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Senate Democrats are staging a dramatic anti-war vote this week, with moderates collaborating behind closed doors on legislation that could call on President Bush to rethink his war strategy.
Majority Leader Harry Reid announced Monday that members will decide whether to cut off money for the Iraq war next year, as well as consider a softer proposal calling for troops to leave this fall. The two measures would be offered as amendments to a water projects funding bill to be debated this week.
The votes, expected by Wednesday, will probably fall short of the 60-vote threshold usually needed to advance controversial legislation. But they will help Reid, D-Nev., test the Senate's political waters at a time when the Democratic caucus is divided on how far Congress should go to end the war.
"These are important votes," said Reid spokesman Rodell Mollineau. "This will give members an opportunity to debate these issues and have up-or-down votes" on whether to end the war.
Earlier this month, Bush vetoed a $124 billion supplemental bill, which would have funded the war but demanded troops begin coming home on Oct. 1.
Not having enough votes to override the veto but unwilling to back down, House Democrats last week pushed through a new bill that would fund the war only through July. That bill is unlikely to survive the Senate, where several Democrats say they do not want to appear to be turning their backs on the troops by funding combat in installments.
"On our side of the aisle, Democrats believe they should do something very, very close to what was done in the bill that was sent to the president to be vetoed," Reid said.
Accordingly, Reid and Sen. Carl Levin proposed that the Senate vote on legislation demanding troop withdrawals begin on Oct. 1 but allowing Bush to waive that requirement.
Levin, D-Mich., chairman of the Armed Services Committee, called the approach the Senate's "second-best" option. "By providing for the presidential waiver, we are removing any reason for the president to veto the supplemental funding bill," he said.
White House spokeswoman Dana Perino said Bush opposes the Levin amendment.
"Such timelines tie the hands of our commanders, weaken our friends, embolden our enemies and enhance the risk faced by our troops in combat," Perino said. "The bottom line is that a date for retreat is a date for retreat, and the president opposes such provisions."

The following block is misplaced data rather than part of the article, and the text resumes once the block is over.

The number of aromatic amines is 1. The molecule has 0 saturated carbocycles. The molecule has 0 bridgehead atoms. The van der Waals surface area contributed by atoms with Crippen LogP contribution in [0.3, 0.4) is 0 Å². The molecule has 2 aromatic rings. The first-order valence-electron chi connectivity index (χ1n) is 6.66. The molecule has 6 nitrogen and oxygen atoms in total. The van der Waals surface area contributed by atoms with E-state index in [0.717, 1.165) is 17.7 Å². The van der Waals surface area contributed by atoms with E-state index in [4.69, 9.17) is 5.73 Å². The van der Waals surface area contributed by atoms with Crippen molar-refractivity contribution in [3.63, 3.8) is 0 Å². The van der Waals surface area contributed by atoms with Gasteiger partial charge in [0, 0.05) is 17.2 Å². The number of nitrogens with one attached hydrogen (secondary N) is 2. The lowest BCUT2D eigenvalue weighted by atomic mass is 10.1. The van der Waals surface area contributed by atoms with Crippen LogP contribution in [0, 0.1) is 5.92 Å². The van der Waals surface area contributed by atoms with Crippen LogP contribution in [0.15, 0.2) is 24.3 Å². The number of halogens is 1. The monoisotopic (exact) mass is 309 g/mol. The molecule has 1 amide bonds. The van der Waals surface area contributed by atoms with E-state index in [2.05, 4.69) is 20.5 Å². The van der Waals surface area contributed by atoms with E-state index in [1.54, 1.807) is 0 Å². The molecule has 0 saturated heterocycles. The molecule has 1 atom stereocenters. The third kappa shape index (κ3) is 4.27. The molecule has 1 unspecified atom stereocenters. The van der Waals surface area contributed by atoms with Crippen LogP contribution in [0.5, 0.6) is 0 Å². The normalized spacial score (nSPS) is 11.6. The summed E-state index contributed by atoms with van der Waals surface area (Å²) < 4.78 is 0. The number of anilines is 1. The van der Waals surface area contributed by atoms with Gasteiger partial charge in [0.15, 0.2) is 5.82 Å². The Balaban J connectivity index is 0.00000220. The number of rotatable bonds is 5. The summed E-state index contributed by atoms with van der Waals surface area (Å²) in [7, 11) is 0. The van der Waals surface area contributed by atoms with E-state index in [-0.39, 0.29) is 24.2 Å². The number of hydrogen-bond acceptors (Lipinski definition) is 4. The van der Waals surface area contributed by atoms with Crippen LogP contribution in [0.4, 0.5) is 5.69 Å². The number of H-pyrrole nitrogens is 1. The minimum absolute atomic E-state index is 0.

Under pressure from other more liberal party members, Reid also wants to give members a chance to cut off money for combat operations after March 31, 2008. Reid co-sponsored the legislation earlier this year alongside Sen. Russ Feingold, but he said he would not push it as a caucus position.
"The American people deserve to have the Senate go on record about whether or not it wants to end our misguided mission in Iraq and safely redeploy our brave troops," said Feingold, D-Wis.
The votes come as nearly a dozen Republican senators have been discussing possible legislation on the war, including a proposal by Sen. John Warner that would call on the president to re-evaluate his Iraq strategy if the Baghdad government does not meet certain benchmarks.
"We're trying to put together a single document" that would address concerns of GOP senators, Warner, R-Va., said in an interview.
Warner said he personally backs requiring reports before the August recess and in September on the extent to which Iraqis are making progress on political and security reforms.
Warner said he wants to get a report by July at least "so members of Congress have an evaluation of that situation as they presumably go back to their respective constituencies." If the Baghdad government fails in meeting the benchmarks, "then the president is to determine whether he is to revise the strategy that he laid forward," he added.
Warner said he has been discussing the idea with the group and plans to talk about it Tuesday with Sen. Ben Nelson, D-Neb. The goal, he said, is to develop a proposal that attracts broad bipartisan support.
The list of Republicans working with Warner include Sens. Susan Collins of Maine and Norm Coleman of Minnesota.
Nelson has drafted similar legislation that would go even further. If the Iraqis failed to make progress on certain political and security reforms, the U.S. would cut off reconstruction aid. Under the bill, the president could waive the restriction if he provides public justification.
Nelson's bill also would require the U.S. commander in Iraq to testify by Sept. 15 on whether Bush's troop buildup around Baghdad is working.
"The Senate needs to move forward," Nelson said. "The president has signaled he will accept reasonable benchmarks."
The alliance of Nelson and Warner and other moderates on Iraq is reminiscent of the "Gang of 14," a group of senators who in 2005 drafted a compromise to end a Senate fight on judicial nominations.